The Bioculture System provides ten independent incubation Cassettes, which share only the gas supply.  Each Cassette also carries a cold chamber for heat-labile solutions. Cell cultures are maintained in a fluid flow path that provides medium-circulation, gassing, introduction of new medium and removal of used medium, and automated sampling and solution injection. 


    The fluid-flow path-sampling and injection designs are customizable to meet science experiment requirements.  Also, the programming for fluid flow rate, mode of pump action, volume of sample collected, volume of solution injected, and automated event timelines can be customized to the experiment requirements.  The Bioculture System is compatible with the most commonly used fixative and preservatives for space flight experiments.   Furthermore, the fluid flow path is accessible by the Crew to allow for further experiment flexibility and resupply. 
     

    Two important capabilities include initiation of cultures on-orbit (automated or manual) and manual subculturing of experiments.  The Bioculture System supports any number of biochamber types, and it is compatible with biochambers that use porous hollow fiber technology as the conduit for medium perfusion.  Medium passes through the hollow fiber and then diffuses through the pores.  The diffusion rate is enough to feed the cultures but not enough to expose the culture fluid flow forces, which could negatively impact microgravity effects. 


    Operationally, the Bioculture System carries active experiments to ISS, is transferred to ISS, and then returns.  Alternatively, the Bioculture System Docking Station may remain on ISS, with unpowered Cassettes, carrying fluid-primed flow paths, being delivered to ISS.  The specimens and solution-filled bags are transported to ISS in an appropriate passive or active stowage container.  For this scenario, the Crew attaches the solution-filled bags to the flow path tubing, and the specimens will be injected into the biochamber on-orbit.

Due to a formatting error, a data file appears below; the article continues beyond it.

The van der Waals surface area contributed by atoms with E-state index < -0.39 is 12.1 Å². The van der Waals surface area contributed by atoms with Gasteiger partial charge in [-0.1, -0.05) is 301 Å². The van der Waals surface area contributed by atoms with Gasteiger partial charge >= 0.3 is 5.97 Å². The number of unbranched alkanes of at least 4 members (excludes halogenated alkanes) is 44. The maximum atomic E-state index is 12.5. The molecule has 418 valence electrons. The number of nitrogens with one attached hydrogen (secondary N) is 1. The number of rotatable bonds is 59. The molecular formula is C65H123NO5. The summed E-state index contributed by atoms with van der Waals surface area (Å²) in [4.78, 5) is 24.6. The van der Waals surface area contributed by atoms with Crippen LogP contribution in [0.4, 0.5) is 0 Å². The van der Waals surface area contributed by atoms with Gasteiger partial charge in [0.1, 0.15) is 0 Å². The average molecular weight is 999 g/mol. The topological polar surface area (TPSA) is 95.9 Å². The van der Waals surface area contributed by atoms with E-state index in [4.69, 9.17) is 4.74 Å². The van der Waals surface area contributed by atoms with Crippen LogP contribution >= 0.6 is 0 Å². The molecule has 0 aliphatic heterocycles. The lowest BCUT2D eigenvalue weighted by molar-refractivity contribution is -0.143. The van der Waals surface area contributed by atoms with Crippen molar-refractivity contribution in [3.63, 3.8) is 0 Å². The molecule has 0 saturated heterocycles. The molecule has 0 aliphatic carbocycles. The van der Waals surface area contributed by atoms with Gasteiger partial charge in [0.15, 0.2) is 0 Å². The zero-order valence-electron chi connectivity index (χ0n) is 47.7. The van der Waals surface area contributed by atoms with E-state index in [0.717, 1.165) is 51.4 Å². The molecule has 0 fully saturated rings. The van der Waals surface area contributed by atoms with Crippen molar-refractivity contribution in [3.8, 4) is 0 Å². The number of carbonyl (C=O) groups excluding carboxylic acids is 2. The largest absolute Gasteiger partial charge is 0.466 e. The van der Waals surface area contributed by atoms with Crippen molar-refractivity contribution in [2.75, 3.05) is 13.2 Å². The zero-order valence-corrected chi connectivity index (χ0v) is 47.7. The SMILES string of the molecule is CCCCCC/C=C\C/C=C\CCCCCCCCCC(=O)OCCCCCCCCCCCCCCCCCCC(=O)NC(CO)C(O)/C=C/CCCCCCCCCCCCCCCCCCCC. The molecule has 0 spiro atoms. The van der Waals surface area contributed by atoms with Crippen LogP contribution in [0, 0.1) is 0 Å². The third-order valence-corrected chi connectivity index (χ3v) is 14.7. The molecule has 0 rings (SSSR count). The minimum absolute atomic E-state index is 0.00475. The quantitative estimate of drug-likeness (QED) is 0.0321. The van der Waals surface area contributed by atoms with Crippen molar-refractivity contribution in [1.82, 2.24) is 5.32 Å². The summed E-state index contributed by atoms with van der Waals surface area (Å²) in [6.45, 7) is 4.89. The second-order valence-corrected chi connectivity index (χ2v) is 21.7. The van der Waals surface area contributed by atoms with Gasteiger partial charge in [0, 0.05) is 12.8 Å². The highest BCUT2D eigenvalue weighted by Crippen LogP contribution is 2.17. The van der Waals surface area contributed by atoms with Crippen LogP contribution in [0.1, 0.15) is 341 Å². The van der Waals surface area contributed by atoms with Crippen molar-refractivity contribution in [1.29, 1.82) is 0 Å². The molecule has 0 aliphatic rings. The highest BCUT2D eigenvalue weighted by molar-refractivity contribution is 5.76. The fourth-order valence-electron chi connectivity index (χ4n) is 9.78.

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    Operations

    Facility Operations

    • Conduct variable duration and long duration experiments up to 60 days using nominal supplies; longer duration experiments are possible but will require resupply of consumables

    • Incubation of biological samples
    • Cold chamber for containing heat labile media, additive solutions, preservatives and fixative solutions, and samples
    • Media circulation for perfused feeding of the cultures; amenable to use with hollow fiber media delivery systems to protect cells from media flow forces
    • Programmable automated specimen sampling from the biochamber
    • Programmable automated solution injection
    • Biochamber and bags accessible by the crew for on-orbit initiation of cultures, subculturing, sampling and injections, and removal/change-out of bags and biochamber
    • Near-real time data downlink
    • Change pre-programmed set points or automated activity timelines, per Cassette, by commanding from the ground
    • Resupply Cassette consumable supplies, including the Gas Supply Assembly
    • Crew operations can be performed in the Microgravity Glovebox or ISS Disposable Glovebag
     

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    Results/More Information
    Information Pending

    Results Publications

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    Ground Based Results Publications

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    ISS Patents

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    Related Publications

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    Related Websites

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    Imagery

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    Bioculture System with 10 independent cassettes – courtesy of Tissue Genesis, Inc.


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    Cassette Durable Assembly 1 – courtesy of Tissue Genesis, Inc.


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     Cassette Durable Assembly 2 – courtesy of Tissue Genesis, Inc.


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    Top view of enclosed cassette – courtesy of Tissue Genesis, Inc.